Argued September 19, 1994.
Decided November 7, 1994. Rehearing and Suggestion for Rehearing En Banc Denied December 19, 1994.
Joel M. Hellman, Chicago, IL, Bruce E. Gerstein, Scott W. Fisher (argued), Barry S. Taus, Garwin, Bronzaft, Gerstein Fisher, New York City, for F. David Seinfeld, Leatrice Seinfeld, Frederick Seinfeld.
Robert A. Holstein, Aron D. Robinson, Bruce J. Goodhart, Holstein, Mack Klein, Chicago, IL, for Steven Robinson.
Kenneth H. Hanson, Chicago, IL, Irving Bizar, Scott M. Gilbert, New York City, for Joseph Seplow.
Marvin A. Miller, Kenneth A. Wexler, Miller, Faucher, Cherlow, Cafferty Wexler, Chicago, IL, for Beth Margolis.
Phil C. Neal, George M. Hoffman, William W. Davis, Neal, Gerber Eisenberg, Chicago, IL, for K. Frank Austen, Duane L. Burnham, H. Laurance Fuller, Sir Bernard Hayhoe, Thomas R. Hodgson, David A. Jones, Boone Powell, Jr., Addison B. Rand, W. Ann Reynolds, William D. Smithburg, John R. Walter, William L. Weiss, Lael F. Johnson.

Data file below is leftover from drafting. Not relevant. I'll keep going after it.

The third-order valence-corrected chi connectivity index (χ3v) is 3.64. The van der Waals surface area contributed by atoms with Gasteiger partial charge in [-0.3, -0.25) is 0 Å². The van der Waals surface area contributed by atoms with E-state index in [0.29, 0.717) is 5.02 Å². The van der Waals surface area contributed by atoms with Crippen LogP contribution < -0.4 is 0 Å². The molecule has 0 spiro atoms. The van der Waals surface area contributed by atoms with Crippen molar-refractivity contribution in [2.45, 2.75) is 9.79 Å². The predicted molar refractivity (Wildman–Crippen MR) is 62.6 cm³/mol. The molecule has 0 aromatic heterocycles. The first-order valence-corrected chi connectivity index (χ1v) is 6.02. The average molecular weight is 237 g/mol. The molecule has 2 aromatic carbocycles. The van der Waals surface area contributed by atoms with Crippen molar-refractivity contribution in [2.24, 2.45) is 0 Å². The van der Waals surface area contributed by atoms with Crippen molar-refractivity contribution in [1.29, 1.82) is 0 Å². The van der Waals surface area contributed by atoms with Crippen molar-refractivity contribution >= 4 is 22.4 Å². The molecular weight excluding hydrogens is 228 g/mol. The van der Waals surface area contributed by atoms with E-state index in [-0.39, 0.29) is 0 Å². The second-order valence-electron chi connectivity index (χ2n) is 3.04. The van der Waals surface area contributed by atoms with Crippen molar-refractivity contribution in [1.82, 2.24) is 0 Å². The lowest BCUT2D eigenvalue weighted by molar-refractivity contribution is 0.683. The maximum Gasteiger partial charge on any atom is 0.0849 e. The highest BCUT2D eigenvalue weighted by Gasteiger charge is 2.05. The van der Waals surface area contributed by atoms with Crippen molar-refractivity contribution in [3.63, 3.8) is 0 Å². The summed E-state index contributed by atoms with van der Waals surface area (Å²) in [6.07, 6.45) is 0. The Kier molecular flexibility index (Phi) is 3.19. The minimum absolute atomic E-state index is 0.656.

Frank Cicero, Jr., Robert J. Kopecky (argued), Craig Knot, Anne J. McClain, Kirkland Ellis, Chicago, IL, for Abbott Laboratories.
Phil C. Neal, George M. Hoffman, Neal, Gerber Eisenberg, Chicago, IL, for Robert N. Beck, Paul N. Clark, Gary P. Coughlan, John G. Kringel, Duncan J. McIntyre, Robert Parkinson, David A. Thompson, Joy A. Amundson, Kenneth W. Farmer, Thomas Freyman, Joseph S. Jenckes.
Appeal from the United States District Court for the Eastern District of Illinois.
MANION, Circuit Judge.